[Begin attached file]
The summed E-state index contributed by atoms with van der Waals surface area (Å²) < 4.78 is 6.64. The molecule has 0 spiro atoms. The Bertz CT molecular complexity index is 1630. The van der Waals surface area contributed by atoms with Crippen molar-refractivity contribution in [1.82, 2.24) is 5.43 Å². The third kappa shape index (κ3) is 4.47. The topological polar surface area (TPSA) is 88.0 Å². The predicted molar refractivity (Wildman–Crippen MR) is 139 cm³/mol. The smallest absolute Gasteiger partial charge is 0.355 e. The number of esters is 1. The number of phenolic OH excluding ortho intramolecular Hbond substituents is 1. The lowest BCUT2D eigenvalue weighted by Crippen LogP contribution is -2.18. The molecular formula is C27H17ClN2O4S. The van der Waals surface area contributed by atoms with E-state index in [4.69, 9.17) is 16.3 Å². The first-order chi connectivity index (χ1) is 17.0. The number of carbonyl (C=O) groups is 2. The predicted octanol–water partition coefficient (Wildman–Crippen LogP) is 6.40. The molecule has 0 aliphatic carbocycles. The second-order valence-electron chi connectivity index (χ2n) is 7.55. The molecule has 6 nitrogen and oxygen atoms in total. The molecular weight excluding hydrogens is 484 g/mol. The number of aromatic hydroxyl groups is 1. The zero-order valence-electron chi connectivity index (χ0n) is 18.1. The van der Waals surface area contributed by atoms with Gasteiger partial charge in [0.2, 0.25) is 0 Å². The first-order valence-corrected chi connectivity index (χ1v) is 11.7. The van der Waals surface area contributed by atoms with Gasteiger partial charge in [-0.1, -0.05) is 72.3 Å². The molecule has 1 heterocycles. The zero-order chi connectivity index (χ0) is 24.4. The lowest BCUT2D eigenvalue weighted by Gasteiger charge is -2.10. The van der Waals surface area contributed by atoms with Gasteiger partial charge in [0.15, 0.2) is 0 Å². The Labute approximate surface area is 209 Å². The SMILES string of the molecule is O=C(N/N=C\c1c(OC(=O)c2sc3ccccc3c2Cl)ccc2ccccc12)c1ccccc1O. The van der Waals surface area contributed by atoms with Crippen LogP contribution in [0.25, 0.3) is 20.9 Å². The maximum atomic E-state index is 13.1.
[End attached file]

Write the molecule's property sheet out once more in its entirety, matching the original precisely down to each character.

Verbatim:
The summed E-state index contributed by atoms with van der Waals surface area (Å²) < 4.78 is 6.64. The molecule has 0 spiro atoms. The Bertz CT molecular complexity index is 1630. The van der Waals surface area contributed by atoms with Crippen molar-refractivity contribution in [1.82, 2.24) is 5.43 Å². The third kappa shape index (κ3) is 4.47. The topological polar surface area (TPSA) is 88.0 Å². The predicted molar refractivity (Wildman–Crippen MR) is 139 cm³/mol. The smallest absolute Gasteiger partial charge is 0.355 e. The number of esters is 1. The number of phenolic OH excluding ortho intramolecular Hbond substituents is 1. The lowest BCUT2D eigenvalue weighted by Crippen LogP contribution is -2.18. The molecular formula is C27H17ClN2O4S. The van der Waals surface area contributed by atoms with E-state index in [4.69, 9.17) is 16.3 Å². The first-order chi connectivity index (χ1) is 17.0. The number of carbonyl (C=O) groups is 2. The predicted octanol–water partition coefficient (Wildman–Crippen LogP) is 6.40. The molecule has 0 aliphatic carbocycles. The second-order valence-electron chi connectivity index (χ2n) is 7.55. The molecule has 6 nitrogen and oxygen atoms in total. The molecular weight excluding hydrogens is 484 g/mol. The number of aromatic hydroxyl groups is 1. The zero-order valence-electron chi connectivity index (χ0n) is 18.1. The van der Waals surface area contributed by atoms with Gasteiger partial charge in [0.2, 0.25) is 0 Å². The first-order valence-corrected chi connectivity index (χ1v) is 11.7. The van der Waals surface area contributed by atoms with Gasteiger partial charge in [-0.1, -0.05) is 72.3 Å². The molecule has 1 heterocycles. The zero-order chi connectivity index (χ0) is 24.4. The lowest BCUT2D eigenvalue weighted by Gasteiger charge is -2.10. The van der Waals surface area contributed by atoms with Gasteiger partial charge in [0.15, 0.2) is 0 Å². The Labute approximate surface area is 209 Å². The SMILES string of the molecule is O=C(N/N=C\c1c(OC(=O)c2sc3ccccc3c2Cl)ccc2ccccc12)c1ccccc1O. The van der Waals surface area contributed by atoms with Crippen LogP contribution in [0.25, 0.3) is 20.9 Å². The maximum atomic E-state index is 13.1.